Sweeping Foster Care Bill Becomes Law
Legislation to extend benefits for youths in the foster care system from age 18 to 21 was signed today by the Governor.
“California has made a clear statement today: The lives of our foster care kids are important to all of us and we have a moral obligation to help them succeed,’’ said Assemblymember Jim Beall, D-San Jose, who introduced Assembly Bill 12.
“For generations, foster care youth faced being kicked out of their foster homes simply because they had turned 18 or graduated from high school. Without any means of support, they were left to wander the streets for shelter and food. Many had no choice but to return to the parents who had neglected or abused them.
“AB 12 ensures they’ll have a safe place to live and stability until they are 21. It will help clear the way for eligible foster care youths go to college and begin careers that will contribute to our society.
“Many people worked to make this bill a reality – such as joint co-author and former Speaker Karen Bass. Foster care advocates, including country singer Jimmy Wayne, 49ers quarterback Alex Smith, and Supreme Court Justice Carlos Moreno, spoke with energy and passion to persuade legislators AB 12 was good policy.’’
AB 12’s sponsors include the John Burton Foundation, the Judicial Council of California, the California Youth Connection, the County Welfare Directors Association of California, the Children’s Law Center of Los Angeles, the California Alliance of Child and Family Services, the Alliance for Children’s Rights, the Youth Law Center, and the SEIU State Council.
AB 12 drew renewed praise from the foster care community and also from Gov. Schwarzenegger.
"With up to fifty percent of foster youth becoming homeless after exiting the system, AB 12 is landmark legislation that will save lives,’’ said Sparky Harlan, executive director of the Santa Clara-based Bill Wilson Center, which provides counseling and housing services to homeless and runaway youths.
In a prepared statement, Gov. Schwarzenegger said, “Our foster care youth deserve every opportunity to succeed in life, and extending foster benefits and services through age 21 will help better equip them with the necessary tools.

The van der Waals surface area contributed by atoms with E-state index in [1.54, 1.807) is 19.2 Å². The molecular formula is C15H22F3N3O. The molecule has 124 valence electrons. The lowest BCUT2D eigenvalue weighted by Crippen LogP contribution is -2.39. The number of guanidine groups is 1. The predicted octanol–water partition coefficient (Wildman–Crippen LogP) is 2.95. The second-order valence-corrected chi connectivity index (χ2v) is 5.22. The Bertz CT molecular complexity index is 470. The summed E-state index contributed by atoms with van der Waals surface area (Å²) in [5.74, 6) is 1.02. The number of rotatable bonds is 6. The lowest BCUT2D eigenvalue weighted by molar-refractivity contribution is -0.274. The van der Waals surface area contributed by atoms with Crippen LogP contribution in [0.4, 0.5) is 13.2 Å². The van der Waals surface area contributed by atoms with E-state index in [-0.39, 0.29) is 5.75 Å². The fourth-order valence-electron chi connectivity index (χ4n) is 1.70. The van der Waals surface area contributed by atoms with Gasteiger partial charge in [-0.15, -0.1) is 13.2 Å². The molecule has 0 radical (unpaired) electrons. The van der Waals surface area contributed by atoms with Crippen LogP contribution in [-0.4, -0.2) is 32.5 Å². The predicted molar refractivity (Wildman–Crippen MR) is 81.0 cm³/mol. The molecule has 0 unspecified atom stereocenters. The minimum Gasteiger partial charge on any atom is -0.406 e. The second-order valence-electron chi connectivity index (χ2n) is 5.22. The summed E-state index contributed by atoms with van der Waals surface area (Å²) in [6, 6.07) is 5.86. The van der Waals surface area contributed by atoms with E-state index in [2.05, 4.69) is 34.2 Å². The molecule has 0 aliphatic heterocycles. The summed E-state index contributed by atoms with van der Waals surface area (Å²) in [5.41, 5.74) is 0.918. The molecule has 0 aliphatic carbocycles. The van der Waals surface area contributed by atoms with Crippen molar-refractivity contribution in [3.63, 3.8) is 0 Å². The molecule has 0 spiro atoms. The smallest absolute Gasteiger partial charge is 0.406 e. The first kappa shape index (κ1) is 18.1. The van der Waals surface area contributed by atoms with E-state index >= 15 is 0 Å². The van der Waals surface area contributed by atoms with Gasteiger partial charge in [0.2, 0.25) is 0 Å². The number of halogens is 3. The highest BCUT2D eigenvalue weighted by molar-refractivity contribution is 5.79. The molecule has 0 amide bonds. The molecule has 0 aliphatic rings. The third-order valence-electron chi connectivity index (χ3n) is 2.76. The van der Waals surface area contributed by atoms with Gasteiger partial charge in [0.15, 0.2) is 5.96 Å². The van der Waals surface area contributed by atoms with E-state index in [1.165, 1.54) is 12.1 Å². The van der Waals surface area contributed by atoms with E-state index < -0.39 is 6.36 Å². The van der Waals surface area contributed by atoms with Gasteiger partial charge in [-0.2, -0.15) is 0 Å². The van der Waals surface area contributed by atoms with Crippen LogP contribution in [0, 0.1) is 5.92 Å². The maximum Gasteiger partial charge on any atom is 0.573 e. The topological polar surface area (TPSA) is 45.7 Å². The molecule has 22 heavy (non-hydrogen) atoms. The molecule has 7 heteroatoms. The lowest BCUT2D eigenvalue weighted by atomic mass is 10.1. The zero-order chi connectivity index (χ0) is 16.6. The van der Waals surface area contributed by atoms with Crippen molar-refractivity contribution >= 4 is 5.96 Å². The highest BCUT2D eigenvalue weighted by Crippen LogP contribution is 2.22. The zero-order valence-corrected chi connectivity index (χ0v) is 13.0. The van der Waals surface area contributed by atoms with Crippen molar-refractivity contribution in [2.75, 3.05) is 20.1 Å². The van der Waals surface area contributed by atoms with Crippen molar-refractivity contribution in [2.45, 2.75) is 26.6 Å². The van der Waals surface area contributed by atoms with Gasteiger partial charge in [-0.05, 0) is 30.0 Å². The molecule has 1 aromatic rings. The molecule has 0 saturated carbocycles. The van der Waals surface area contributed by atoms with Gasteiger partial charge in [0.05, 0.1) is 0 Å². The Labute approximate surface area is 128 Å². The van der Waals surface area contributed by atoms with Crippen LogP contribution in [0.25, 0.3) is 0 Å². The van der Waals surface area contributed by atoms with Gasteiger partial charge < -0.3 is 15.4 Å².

“AB 12 will ensure our foster youth have access to important resources as they transition into adulthood. I applaud Assemblymembers Bass and Beall for working across the aisle and getting this important legislation passed.”
AB 12 aligns California’s foster care with the federal Fostering Connections to Success and Increasing Adoptions Act, making the state eligible to obtain federal funding for transitional support for qualifying foster youth and also the state’s Kin-Gap program, which facilitates the adoption of children by their relatives instead of placing them in institutionalized care.
California has about one-sixth of the nation’s 500,000 foster care children. About 4,500 foster care youth “age out’’ of the system every year in California. Studies show they are far more susceptible to a lower rate of educational achievement and higher rates of homelessness, unemployment, unplanned pregnancies, violent crimes, and involvement with the justice system than non-foster care children.
In March, a study analyzing the fiscal impact of AB 12 determined that for every dollar government invests in supporting older youth in foster care, there is a $2.40 return on investment.
AB 12 was introduced in December 2008 by Beall and Speaker emeritus Bass. It passed through the Legislature, receiving widespread bipartisan support.
“Legislators realize these are our kids – they are our responsibility, and they recognized that AB 12 is fiscally sound,’’ Beall said.
The extension of benefits begins Jan. 1, 2012, and will be phased in over three years.